Only the Italians could make a practical family hatchback look as good as the Giulietta.
Taking on the more technically precise VW Golf GTI in the increasingly heated hot hatch sector, the Giulietta looks more like a sport coupe than something which comfortably fits the kids and your weekly shopping or golf clubs.
That’s largely thanks to the concealed rear door handles as well as the typically Alfa Romeo front end with its elaborate contours and unique radiator grill.
Inside, the Italian flair continues with a sweeping metallic finish on the passenger side of the dash although compromising for practicality; the driver’s armrest hovers over the handbrake, making operation of the traditional lever difficult.
The driver and passenger seats are comfy if slightly limited on options. Three fully-grown adults in the back would find things a bit cramped with leg space an issue, but two with the armrest down brings a comfortable and luxurious ride. Three children is no problem while the boot is surprisingly deep.
The air conditioning unit works well though its modern switches seem out of place alongside a rather fiddly and laborious operating system for the radio and entertainment.
A 6.9-inch foldaway display screen on top of the dash shows trip information, though it’s not clear or exciting enough to hold your attention and can quite easily be ignored. This system has been updated for the 2014 model.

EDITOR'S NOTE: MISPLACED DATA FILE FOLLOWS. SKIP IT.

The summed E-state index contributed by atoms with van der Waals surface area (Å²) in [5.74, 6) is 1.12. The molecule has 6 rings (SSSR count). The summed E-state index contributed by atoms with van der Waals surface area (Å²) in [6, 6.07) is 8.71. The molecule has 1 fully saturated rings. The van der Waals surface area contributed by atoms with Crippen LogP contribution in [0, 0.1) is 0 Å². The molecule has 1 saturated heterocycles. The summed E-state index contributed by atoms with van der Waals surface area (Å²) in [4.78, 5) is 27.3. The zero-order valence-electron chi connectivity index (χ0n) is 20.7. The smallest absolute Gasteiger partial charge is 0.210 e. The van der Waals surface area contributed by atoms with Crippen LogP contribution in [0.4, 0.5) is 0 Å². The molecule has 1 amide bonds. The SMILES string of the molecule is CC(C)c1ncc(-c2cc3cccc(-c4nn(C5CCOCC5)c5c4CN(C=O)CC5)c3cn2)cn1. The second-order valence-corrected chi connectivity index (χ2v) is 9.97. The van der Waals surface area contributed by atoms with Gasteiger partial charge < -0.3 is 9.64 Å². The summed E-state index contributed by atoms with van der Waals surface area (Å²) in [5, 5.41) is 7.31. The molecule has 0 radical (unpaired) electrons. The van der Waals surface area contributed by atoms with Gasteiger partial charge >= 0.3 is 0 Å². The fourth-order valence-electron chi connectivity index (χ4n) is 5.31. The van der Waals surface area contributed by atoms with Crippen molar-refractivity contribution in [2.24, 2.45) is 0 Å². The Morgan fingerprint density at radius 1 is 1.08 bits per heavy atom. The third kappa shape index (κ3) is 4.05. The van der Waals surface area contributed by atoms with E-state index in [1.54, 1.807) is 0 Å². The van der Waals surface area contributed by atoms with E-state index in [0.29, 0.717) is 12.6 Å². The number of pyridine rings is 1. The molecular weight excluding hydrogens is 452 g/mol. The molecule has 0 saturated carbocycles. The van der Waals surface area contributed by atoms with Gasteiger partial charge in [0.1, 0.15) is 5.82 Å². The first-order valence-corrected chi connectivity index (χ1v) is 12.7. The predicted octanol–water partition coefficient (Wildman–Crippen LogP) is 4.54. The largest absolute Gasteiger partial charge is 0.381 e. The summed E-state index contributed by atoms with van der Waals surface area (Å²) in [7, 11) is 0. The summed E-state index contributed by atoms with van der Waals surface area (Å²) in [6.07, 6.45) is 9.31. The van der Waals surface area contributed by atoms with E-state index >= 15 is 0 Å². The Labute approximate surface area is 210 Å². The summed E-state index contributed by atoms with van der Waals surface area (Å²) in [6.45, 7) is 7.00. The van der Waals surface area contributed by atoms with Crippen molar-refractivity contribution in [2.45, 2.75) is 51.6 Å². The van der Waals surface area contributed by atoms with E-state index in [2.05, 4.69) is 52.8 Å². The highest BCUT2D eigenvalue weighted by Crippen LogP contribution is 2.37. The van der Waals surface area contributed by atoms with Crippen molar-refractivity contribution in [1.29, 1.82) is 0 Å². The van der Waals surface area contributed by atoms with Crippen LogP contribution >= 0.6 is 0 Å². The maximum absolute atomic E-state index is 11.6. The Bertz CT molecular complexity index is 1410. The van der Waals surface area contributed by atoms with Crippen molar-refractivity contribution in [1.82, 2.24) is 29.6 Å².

The Giulietta comes with a 1.4 TB MultiAir engine, which is where a few issues arise. Due to a chronic turbo lag nothing much happens until you hit 3,000 rpm and when the first of the 170 horses finally do kick in, there is torque under steering.
That can be good fun when you’re in a tail-heavy V8 muscle car. But in a hatchback that eventually goes from 0-100 km/h in almost eight seconds it’s simply annoying.
The Giulietta comes with DNA – a three choice driving mode system: dynamic, natural and all weather. I’ll save you time now should you ever drive one – put it in dynamic and leave it there (unless you’re in adverse weather conditions, then maybe switch to all weather).
Driving in ‘natural’ was simply underwhelming. The problem is once the revs drop below 3,000 you struggle to get any urgency from the engine.
The car gives a smooth motorway ride, but when I had to put my foot flat down on the accelerator when already travelling 100 km/h to get out of a tight situation, there was zero response.
Driving in ‘dynamic’ certainly gave the car a more sporty performance with torque increasing to 250 Nm. But even then keeping the revs high was essential to guarantee any off the line speed.
Alfa has used a twin clutch transmission on the Giulietta which works well once in third gear and above. In slow, stop-start traffic however it is painfully lumpy and jolty. Navigating a busy Mall of the Emirates car park on a Saturday was not an enjoyable experience.
Added to the woe is the Giulietta’s Start & Stop system. Whilst the technology has become increasingly frequent in today’s cars I’m yet to be convinced by it and my time with the Giulietta’s version thoroughly knocked my confidence.
The problem is once the engine has switched off the ‘start’ is far too slow. Maybe the engine shuts down more than other models and is therefore more ‘green’. If that is the case then fair play to Alfa.
On Dubai’s roads however, where you get honked if you don’t pull away at the lights like Sebastian Vettel, it was just not quick enough. My advice: switch it off as soon as you step inside and recycle your plastic bottles to ease your conscience.